Wednesday, July 6, 2022

Some Thoughts about the Future of the Linux Desktop

Now is time for a somewhat incoherent ramble about my thoughts about the Linux desktop.  Earlier today was a post on Hacker News regarding an announcement from the GNOME development team that GTK 5 will be exclusively for Wayland, thus dropping support for the venerable X Window System.  I have many thoughts about the transition from X11 to Wayland.  I won't share all of them, but while I believe that X11 is quite complex and a replacement will be welcome, I'm also concerned that many good aspects of the X11 ecosystem, such as the ability to run GUI applications remotely, the ability to choose between a wide array of window managers, and support for non-Linux operating systems such as the BSDs, will be lost partly due to the consequences of how Wayland is designed and also due to the effort required to convert window managers for X to Wayland compositors.

I'm also concerned about the influence that influential big players have on the Linux desktop community despite the feelings of the overall community.  We've seen this play out with the controversy behind GNOME 3 (which led to the splintering of the GNOME 2 userbase into three competing desktops: GNOME 3, MATE, and Cinnamon), the stewardship of the GTK toolkit (is it the GNOME toolkit, or should its maintainers keep it a general-purpose toolkit, recognizing that non-GNOME desktops and applications depend on it), and the adoption of systemd.  It seems that certain decisions have been foisted upon the Linux community.  Many of us are drawn to free, open source software because we don't like the decisions foisted upon us by Microsoft or Apple.  But to our dismay, we can't escape this even in the FOSS ecosystem.  "If you don't like it, then make a fork and modify the code," some people retort.  But one has to be really dedicated to learn and modify software that contains hundreds of thousands of lines of code.  Thus, many of us have no effective choice but to live with the changes, which leads to resentment, which leads to flamewars on social media.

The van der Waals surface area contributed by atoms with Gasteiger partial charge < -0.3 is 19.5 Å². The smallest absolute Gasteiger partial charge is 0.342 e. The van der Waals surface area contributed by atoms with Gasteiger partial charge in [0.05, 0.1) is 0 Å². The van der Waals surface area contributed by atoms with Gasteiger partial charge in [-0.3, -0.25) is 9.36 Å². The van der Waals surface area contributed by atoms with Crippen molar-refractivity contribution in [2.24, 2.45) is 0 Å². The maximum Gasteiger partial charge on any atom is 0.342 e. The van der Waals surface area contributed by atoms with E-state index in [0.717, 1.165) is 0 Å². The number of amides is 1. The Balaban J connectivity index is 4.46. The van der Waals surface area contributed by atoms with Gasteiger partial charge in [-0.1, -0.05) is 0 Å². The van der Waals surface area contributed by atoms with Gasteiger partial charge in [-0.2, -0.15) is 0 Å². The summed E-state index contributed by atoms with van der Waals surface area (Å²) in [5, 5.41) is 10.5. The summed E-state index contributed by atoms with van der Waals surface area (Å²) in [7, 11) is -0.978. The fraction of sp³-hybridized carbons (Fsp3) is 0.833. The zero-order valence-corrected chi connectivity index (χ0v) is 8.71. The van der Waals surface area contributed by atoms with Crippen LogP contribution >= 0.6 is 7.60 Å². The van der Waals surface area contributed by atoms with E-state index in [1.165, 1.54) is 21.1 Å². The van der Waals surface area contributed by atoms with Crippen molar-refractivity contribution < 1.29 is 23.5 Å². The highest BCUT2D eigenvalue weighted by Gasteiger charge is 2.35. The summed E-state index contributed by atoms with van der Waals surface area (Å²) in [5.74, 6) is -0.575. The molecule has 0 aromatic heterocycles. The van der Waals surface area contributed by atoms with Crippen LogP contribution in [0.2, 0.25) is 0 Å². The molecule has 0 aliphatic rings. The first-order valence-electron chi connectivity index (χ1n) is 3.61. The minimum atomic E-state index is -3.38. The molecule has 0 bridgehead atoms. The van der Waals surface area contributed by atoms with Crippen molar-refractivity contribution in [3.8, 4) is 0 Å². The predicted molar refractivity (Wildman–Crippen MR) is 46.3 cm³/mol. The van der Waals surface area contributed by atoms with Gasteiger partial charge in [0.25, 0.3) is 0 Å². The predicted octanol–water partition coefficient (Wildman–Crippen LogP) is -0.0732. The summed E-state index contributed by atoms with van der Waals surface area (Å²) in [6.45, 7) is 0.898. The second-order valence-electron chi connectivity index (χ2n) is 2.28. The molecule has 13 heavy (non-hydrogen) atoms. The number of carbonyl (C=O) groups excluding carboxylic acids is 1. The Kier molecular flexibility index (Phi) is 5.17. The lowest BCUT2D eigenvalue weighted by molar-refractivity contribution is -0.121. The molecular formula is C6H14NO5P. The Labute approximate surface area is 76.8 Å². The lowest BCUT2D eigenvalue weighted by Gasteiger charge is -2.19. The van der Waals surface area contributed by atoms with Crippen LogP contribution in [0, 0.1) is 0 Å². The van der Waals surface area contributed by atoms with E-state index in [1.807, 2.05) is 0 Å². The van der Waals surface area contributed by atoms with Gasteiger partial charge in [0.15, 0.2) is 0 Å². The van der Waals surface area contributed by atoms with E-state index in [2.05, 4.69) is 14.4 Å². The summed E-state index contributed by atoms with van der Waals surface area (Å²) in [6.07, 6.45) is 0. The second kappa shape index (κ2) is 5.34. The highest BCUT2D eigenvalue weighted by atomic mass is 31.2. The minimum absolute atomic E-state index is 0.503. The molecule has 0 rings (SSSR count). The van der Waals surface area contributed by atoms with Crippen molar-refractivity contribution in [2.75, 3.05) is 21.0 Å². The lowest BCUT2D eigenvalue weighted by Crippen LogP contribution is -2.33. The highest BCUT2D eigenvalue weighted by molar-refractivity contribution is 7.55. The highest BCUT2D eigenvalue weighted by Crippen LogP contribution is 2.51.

But does it have to be this way?  Is there a way for technically-inclined users to get the desktops that they want?  I believe there is a pathway to get there, and the pathway is through embracing simple, modular, composable software rather than building large edifices and platforms that seek to directly take on major players like Apple, Google, and Microsoft.  I believe that we can learn from projects such as Smalltalk, Project Oberon, Plan 9, OpenDoc, and Microsoft's 1990s technologies (OLE, COM, ActiveX) and update this for the 2020s to build component-based GUIs.  I also believe that we can take lessons from the STEPS project, which was an effort from Alan Kay's Viewpoints Research Institute to build an entire operating system with a GUI in just 20,000 lines of code.  Reducing the amount of code needed to build a complete system may revolutionize open source software, since this may enable users to be better equipped to make contributions to the code base since the code would be easier to understand.  There would be far less complaining about GNOME, systemd, and other software projects if it were easier for users to respond to the common "if you don't like it, then fork it" retort by doing exactly that.

Tuesday, April 19, 2022

Plan for Studying for Level N3 of the Japanese Language Proficiency Test

It's been a while since I last made a blog post.  A lot has been going on, both in the world and also in my personal life, but I thought I'd share my plans for studying for Level N3 of the Japanese Language Proficiency Test (JLPT), which will be held on Sunday, December 4, 2022 provided that the pandemic won't worsen around that time.